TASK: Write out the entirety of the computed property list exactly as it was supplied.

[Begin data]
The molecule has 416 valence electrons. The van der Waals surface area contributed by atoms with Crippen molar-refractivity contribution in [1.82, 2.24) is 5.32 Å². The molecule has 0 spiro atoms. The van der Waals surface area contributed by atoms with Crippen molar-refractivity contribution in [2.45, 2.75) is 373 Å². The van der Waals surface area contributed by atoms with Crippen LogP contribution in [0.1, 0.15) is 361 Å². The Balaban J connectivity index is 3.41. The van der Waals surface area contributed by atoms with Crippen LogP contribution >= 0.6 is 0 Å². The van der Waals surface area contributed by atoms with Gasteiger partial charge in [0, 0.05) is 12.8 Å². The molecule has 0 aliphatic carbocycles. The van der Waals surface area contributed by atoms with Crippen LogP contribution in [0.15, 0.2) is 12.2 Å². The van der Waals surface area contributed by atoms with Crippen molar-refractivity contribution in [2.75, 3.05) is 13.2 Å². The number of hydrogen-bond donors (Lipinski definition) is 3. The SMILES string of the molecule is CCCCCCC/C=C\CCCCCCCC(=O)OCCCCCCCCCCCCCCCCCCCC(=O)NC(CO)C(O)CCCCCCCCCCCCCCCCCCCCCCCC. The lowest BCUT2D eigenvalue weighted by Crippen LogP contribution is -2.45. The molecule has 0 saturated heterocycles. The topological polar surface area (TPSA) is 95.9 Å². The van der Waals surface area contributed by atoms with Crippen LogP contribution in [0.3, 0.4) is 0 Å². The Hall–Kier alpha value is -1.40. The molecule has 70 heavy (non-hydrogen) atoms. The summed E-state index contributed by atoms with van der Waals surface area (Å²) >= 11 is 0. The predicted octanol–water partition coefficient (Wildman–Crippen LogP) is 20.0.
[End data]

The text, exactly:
The molecule has 416 valence electrons. The van der Waals surface area contributed by atoms with Crippen molar-refractivity contribution in [1.82, 2.24) is 5.32 Å². The molecule has 0 spiro atoms. The van der Waals surface area contributed by atoms with Crippen molar-refractivity contribution in [2.45, 2.75) is 373 Å². The van der Waals surface area contributed by atoms with Crippen LogP contribution in [0.1, 0.15) is 361 Å². The Balaban J connectivity index is 3.41. The van der Waals surface area contributed by atoms with Crippen LogP contribution >= 0.6 is 0 Å². The van der Waals surface area contributed by atoms with Gasteiger partial charge in [0, 0.05) is 12.8 Å². The molecule has 0 aliphatic carbocycles. The van der Waals surface area contributed by atoms with Crippen LogP contribution in [0.15, 0.2) is 12.2 Å². The van der Waals surface area contributed by atoms with Crippen molar-refractivity contribution in [2.75, 3.05) is 13.2 Å². The number of hydrogen-bond donors (Lipinski definition) is 3. The SMILES string of the molecule is CCCCCCC/C=C\CCCCCCCC(=O)OCCCCCCCCCCCCCCCCCCCC(=O)NC(CO)C(O)CCCCCCCCCCCCCCCCCCCCCCCC. The lowest BCUT2D eigenvalue weighted by Crippen LogP contribution is -2.45. The molecule has 0 saturated heterocycles. The topological polar surface area (TPSA) is 95.9 Å². The van der Waals surface area contributed by atoms with Crippen LogP contribution in [0.3, 0.4) is 0 Å². The Hall–Kier alpha value is -1.40. The molecule has 70 heavy (non-hydrogen) atoms. The summed E-state index contributed by atoms with van der Waals surface area (Å²) >= 11 is 0. The predicted octanol–water partition coefficient (Wildman–Crippen LogP) is 20.0.